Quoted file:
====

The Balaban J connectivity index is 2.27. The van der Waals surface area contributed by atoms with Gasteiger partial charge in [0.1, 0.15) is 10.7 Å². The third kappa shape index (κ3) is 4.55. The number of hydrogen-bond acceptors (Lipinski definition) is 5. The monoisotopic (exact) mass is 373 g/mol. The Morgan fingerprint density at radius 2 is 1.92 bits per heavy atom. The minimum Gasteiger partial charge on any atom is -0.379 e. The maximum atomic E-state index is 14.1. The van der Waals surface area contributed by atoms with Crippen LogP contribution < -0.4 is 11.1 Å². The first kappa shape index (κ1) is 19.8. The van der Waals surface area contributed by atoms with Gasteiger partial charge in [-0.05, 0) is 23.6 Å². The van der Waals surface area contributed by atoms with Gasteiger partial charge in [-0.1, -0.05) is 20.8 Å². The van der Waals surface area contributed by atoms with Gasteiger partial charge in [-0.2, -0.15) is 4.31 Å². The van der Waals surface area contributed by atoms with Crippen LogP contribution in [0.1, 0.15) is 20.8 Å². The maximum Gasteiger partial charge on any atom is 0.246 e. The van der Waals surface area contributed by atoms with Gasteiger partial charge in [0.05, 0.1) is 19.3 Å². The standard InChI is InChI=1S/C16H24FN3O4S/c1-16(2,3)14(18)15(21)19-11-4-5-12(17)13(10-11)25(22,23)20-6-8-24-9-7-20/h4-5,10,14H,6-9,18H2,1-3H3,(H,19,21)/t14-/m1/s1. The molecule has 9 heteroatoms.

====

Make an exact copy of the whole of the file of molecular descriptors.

The Balaban J connectivity index is 2.27. The van der Waals surface area contributed by atoms with Gasteiger partial charge in [0.1, 0.15) is 10.7 Å². The third kappa shape index (κ3) is 4.55. The number of hydrogen-bond acceptors (Lipinski definition) is 5. The monoisotopic (exact) mass is 373 g/mol. The Morgan fingerprint density at radius 2 is 1.92 bits per heavy atom. The minimum Gasteiger partial charge on any atom is -0.379 e. The maximum atomic E-state index is 14.1. The van der Waals surface area contributed by atoms with Crippen LogP contribution < -0.4 is 11.1 Å². The first kappa shape index (κ1) is 19.8. The van der Waals surface area contributed by atoms with Gasteiger partial charge in [-0.05, 0) is 23.6 Å². The van der Waals surface area contributed by atoms with Gasteiger partial charge in [-0.1, -0.05) is 20.8 Å². The van der Waals surface area contributed by atoms with Gasteiger partial charge in [-0.2, -0.15) is 4.31 Å². The van der Waals surface area contributed by atoms with Crippen LogP contribution in [0.1, 0.15) is 20.8 Å². The maximum Gasteiger partial charge on any atom is 0.246 e. The van der Waals surface area contributed by atoms with Gasteiger partial charge in [0.05, 0.1) is 19.3 Å². The standard InChI is InChI=1S/C16H24FN3O4S/c1-16(2,3)14(18)15(21)19-11-4-5-12(17)13(10-11)25(22,23)20-6-8-24-9-7-20/h4-5,10,14H,6-9,18H2,1-3H3,(H,19,21)/t14-/m1/s1. The molecule has 9 heteroatoms.